A movie becomes great only when it conveys the intended message to audience. I don’t believe in the differentiation between art house and commercial cinema. For me, I either enjoy it or I don’t.
I didn’t enjoy Paradesi (don’t make the argument, Paradesi is a serious movie, how can you “enjoy” it? – I meant the movie experience). Paradesi is an aimless wail of a child. A child who is trying to grab your attention and say “see what I have done“. Paradesi is a story of innocent villagers who were made bonded slaves at the tea estates during the British period. Bala (director) tries to tell us the sufferings through a protagonist Raasa (Atharva) and his people from Saalur village. They are taken in to bonded labour by Kangani (means Supervisor in Tamil) to a British owned Tea Estate at Meghamalai. The movie tries to portray the endless atrocities done to those people.
The movie deviates diametrically from the book that it is based on – Red Tea (Paul Harris Daniel). Bala has taken only the background of the story and has tried to infuse his own characters in to the narration. The movie doesn’t dwell on the issues why a village went to work at a tea estate 100s of miles away. The first half of the movie is all hunky dory. We see a wedding, people lavishly drinking liquor, getting their daily food and even have time to romance. And when they actually take up the job, you tend to ask “Why the heck?” (The book deals in detail with those issues). Except for the protagonist, who is constantly discriminated because of the work he does, there is no real justification why almost half the village needs to move.
Although the sequences where the sufferings are portrayed are hard hitting, the characters are totally alienated from the audience. The movie tries to force you in to the narration rather than taking you in to the journey with those people. The characters lack depth but to be fair to the actors Dhansika and Atharva have done a wonderful job with whatever they have been entrusted with. Jerry as Kangani is impressive of them all. Another big deviation from the story is the Doctor’s character played by Shivashankar. Originally, the Doctor in the book becomes a savior for them. He encourages them to unite and even start a Union. But the movie caricatures the doctor as a Christian evangelist, who converts people to Christianity (but what is the need? they are already slaves)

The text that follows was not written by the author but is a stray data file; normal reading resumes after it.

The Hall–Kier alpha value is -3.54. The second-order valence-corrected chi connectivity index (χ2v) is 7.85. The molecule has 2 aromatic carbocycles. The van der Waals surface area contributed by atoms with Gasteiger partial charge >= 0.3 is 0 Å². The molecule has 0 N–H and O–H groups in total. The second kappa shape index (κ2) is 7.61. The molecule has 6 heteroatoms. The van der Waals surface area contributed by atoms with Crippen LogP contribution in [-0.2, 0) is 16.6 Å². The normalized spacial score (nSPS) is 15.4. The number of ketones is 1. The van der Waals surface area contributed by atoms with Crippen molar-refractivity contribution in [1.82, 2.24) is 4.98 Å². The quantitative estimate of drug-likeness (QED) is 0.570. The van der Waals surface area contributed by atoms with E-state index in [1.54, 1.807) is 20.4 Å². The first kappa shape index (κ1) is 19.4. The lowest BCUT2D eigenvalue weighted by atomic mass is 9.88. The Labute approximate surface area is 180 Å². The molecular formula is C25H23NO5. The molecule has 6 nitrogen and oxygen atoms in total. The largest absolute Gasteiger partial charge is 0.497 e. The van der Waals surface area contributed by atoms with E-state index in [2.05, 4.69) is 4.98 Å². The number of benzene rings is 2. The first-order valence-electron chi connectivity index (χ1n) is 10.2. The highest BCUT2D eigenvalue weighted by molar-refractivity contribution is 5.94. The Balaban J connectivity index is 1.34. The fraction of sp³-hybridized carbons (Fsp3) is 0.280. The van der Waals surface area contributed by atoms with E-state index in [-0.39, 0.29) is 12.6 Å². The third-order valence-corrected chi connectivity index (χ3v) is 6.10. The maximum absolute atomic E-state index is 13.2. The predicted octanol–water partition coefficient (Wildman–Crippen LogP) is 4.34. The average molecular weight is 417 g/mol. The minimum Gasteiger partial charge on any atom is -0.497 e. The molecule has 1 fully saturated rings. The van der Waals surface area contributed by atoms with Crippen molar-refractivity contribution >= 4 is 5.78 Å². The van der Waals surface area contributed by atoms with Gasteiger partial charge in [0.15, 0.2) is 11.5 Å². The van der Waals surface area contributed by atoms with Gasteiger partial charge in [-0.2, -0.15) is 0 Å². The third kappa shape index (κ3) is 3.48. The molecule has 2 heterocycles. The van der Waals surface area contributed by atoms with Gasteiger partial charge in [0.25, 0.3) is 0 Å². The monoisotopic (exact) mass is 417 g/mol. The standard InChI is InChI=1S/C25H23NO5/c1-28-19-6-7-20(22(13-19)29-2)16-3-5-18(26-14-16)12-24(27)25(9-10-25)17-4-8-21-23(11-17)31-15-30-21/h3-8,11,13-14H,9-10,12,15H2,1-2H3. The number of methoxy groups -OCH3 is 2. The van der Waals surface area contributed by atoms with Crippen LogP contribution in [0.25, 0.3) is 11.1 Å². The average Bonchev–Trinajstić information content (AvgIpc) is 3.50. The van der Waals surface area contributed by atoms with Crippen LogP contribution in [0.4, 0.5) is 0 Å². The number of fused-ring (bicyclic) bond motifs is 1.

The movie abruptly ends without reconciliation for the people who are enslaved. Not even a post script or a mention of how it ended in the later years and also the movie doesn’t say anything about the bonded labour that still happens in various parts of India. It just doesn’t end on the right note. I didn’t expect the protagonist to become a hero but the director could have showed what happened in reality. The artificiality in the movie didn’t end in story telling but also in the art department, make up and music. For instance, Atharva’s character has a clean crew like cut all through the movie and doesn’t show any streak of aging even after 4 years of toiling at a Tea estate. If you want to know how not to do a background score, you should watch this movie. GV Prakashkumar will tear your ear drums in some scenes with his jarring music(!) score.
If showing an endless agony of people is considered to be a classic, then there should be lot of movies in that list. I don’t want to compare this movie with many classics that showed the life of downtrodden people and dangers of slavery in a better way. If you think Paradesi should be listed in the same list, I like to question your thought. I will also recommend you to read the book – Red Tea in English or Eriyum Panikkadu in Tamil.
I go with 1/5 and watch it if you want to for Bala’s Paradesi. He is no more the director he was.
P.S. 1 : I saw many comments in Twitter saying you will not like to have tea after this movie. That happened to me after reading the book and not after seeing the movie
P.S. 2: I still think the disgusting trailer that was shown a day before the release of the movie was a cheap marketing stunt from Bala and his team. It should have been an act that came out of desperation.